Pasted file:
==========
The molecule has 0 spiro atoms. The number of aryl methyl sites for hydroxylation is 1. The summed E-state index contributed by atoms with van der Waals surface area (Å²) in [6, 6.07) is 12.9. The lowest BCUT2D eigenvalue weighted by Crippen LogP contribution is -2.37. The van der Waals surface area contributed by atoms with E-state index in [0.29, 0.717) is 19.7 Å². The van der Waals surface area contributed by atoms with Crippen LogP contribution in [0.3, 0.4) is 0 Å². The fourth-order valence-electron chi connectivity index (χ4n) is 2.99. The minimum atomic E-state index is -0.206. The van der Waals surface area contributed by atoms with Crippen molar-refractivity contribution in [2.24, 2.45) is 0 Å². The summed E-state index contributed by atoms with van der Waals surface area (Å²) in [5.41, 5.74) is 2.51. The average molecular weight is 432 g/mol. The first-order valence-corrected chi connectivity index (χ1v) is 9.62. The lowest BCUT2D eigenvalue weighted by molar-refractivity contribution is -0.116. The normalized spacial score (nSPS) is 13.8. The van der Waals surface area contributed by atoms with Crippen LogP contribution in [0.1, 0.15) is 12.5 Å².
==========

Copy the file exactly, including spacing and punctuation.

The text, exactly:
The molecule has 0 spiro atoms. The number of aryl methyl sites for hydroxylation is 1. The summed E-state index contributed by atoms with van der Waals surface area (Å²) in [6, 6.07) is 12.9. The lowest BCUT2D eigenvalue weighted by Crippen LogP contribution is -2.37. The van der Waals surface area contributed by atoms with E-state index in [0.29, 0.717) is 19.7 Å². The van der Waals surface area contributed by atoms with Crippen LogP contribution in [0.3, 0.4) is 0 Å². The fourth-order valence-electron chi connectivity index (χ4n) is 2.99. The minimum atomic E-state index is -0.206. The van der Waals surface area contributed by atoms with Crippen molar-refractivity contribution in [2.24, 2.45) is 0 Å². The summed E-state index contributed by atoms with van der Waals surface area (Å²) in [5.41, 5.74) is 2.51. The average molecular weight is 432 g/mol. The first-order valence-corrected chi connectivity index (χ1v) is 9.62. The lowest BCUT2D eigenvalue weighted by molar-refractivity contribution is -0.116. The normalized spacial score (nSPS) is 13.8. The van der Waals surface area contributed by atoms with Crippen LogP contribution in [0.1, 0.15) is 12.5 Å².